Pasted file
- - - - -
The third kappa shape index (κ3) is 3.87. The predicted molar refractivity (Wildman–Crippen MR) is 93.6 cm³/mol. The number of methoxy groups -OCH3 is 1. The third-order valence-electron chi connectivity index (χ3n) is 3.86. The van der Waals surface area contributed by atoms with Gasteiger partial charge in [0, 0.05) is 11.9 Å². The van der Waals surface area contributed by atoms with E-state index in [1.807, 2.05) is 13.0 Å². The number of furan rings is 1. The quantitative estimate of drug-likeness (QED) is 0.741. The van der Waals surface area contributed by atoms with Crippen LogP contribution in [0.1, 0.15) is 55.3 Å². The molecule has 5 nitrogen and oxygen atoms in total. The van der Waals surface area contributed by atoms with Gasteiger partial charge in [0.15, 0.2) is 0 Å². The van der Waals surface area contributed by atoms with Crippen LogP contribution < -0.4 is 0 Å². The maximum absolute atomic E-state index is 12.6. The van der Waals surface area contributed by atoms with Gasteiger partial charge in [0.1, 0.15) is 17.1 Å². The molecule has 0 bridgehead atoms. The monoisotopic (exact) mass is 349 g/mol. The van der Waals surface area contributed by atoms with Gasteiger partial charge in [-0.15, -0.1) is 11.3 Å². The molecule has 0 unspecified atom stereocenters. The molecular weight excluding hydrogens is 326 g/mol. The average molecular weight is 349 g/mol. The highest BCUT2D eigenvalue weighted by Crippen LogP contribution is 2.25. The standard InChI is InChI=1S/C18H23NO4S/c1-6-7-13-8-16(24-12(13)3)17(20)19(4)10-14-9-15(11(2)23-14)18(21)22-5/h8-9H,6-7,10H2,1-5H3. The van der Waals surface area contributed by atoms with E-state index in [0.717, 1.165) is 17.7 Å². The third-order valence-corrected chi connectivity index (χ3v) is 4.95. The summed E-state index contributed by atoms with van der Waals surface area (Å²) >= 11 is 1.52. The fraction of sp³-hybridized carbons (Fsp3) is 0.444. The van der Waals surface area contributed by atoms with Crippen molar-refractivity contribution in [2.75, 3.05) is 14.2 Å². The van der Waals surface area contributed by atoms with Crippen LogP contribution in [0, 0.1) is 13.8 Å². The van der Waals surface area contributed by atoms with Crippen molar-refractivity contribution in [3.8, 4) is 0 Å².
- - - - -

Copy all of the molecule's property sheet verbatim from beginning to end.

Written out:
The third kappa shape index (κ3) is 3.87. The predicted molar refractivity (Wildman–Crippen MR) is 93.6 cm³/mol. The number of methoxy groups -OCH3 is 1. The third-order valence-electron chi connectivity index (χ3n) is 3.86. The van der Waals surface area contributed by atoms with Gasteiger partial charge in [0, 0.05) is 11.9 Å². The van der Waals surface area contributed by atoms with E-state index in [1.807, 2.05) is 13.0 Å². The number of furan rings is 1. The quantitative estimate of drug-likeness (QED) is 0.741. The van der Waals surface area contributed by atoms with Crippen LogP contribution in [0.1, 0.15) is 55.3 Å². The molecule has 5 nitrogen and oxygen atoms in total. The van der Waals surface area contributed by atoms with Gasteiger partial charge in [0.15, 0.2) is 0 Å². The van der Waals surface area contributed by atoms with Crippen LogP contribution < -0.4 is 0 Å². The maximum absolute atomic E-state index is 12.6. The van der Waals surface area contributed by atoms with Gasteiger partial charge in [0.1, 0.15) is 17.1 Å². The molecule has 0 bridgehead atoms. The monoisotopic (exact) mass is 349 g/mol. The van der Waals surface area contributed by atoms with Gasteiger partial charge in [-0.15, -0.1) is 11.3 Å². The molecule has 0 unspecified atom stereocenters. The molecular weight excluding hydrogens is 326 g/mol. The average molecular weight is 349 g/mol. The highest BCUT2D eigenvalue weighted by Crippen LogP contribution is 2.25. The standard InChI is InChI=1S/C18H23NO4S/c1-6-7-13-8-16(24-12(13)3)17(20)19(4)10-14-9-15(11(2)23-14)18(21)22-5/h8-9H,6-7,10H2,1-5H3. The van der Waals surface area contributed by atoms with E-state index in [0.717, 1.165) is 17.7 Å². The third-order valence-corrected chi connectivity index (χ3v) is 4.95. The summed E-state index contributed by atoms with van der Waals surface area (Å²) >= 11 is 1.52. The fraction of sp³-hybridized carbons (Fsp3) is 0.444. The van der Waals surface area contributed by atoms with Crippen molar-refractivity contribution in [2.75, 3.05) is 14.2 Å². The van der Waals surface area contributed by atoms with Crippen LogP contribution in [0, 0.1) is 13.8 Å². The van der Waals surface area contributed by atoms with Crippen molar-refractivity contribution in [3.8, 4) is 0 Å².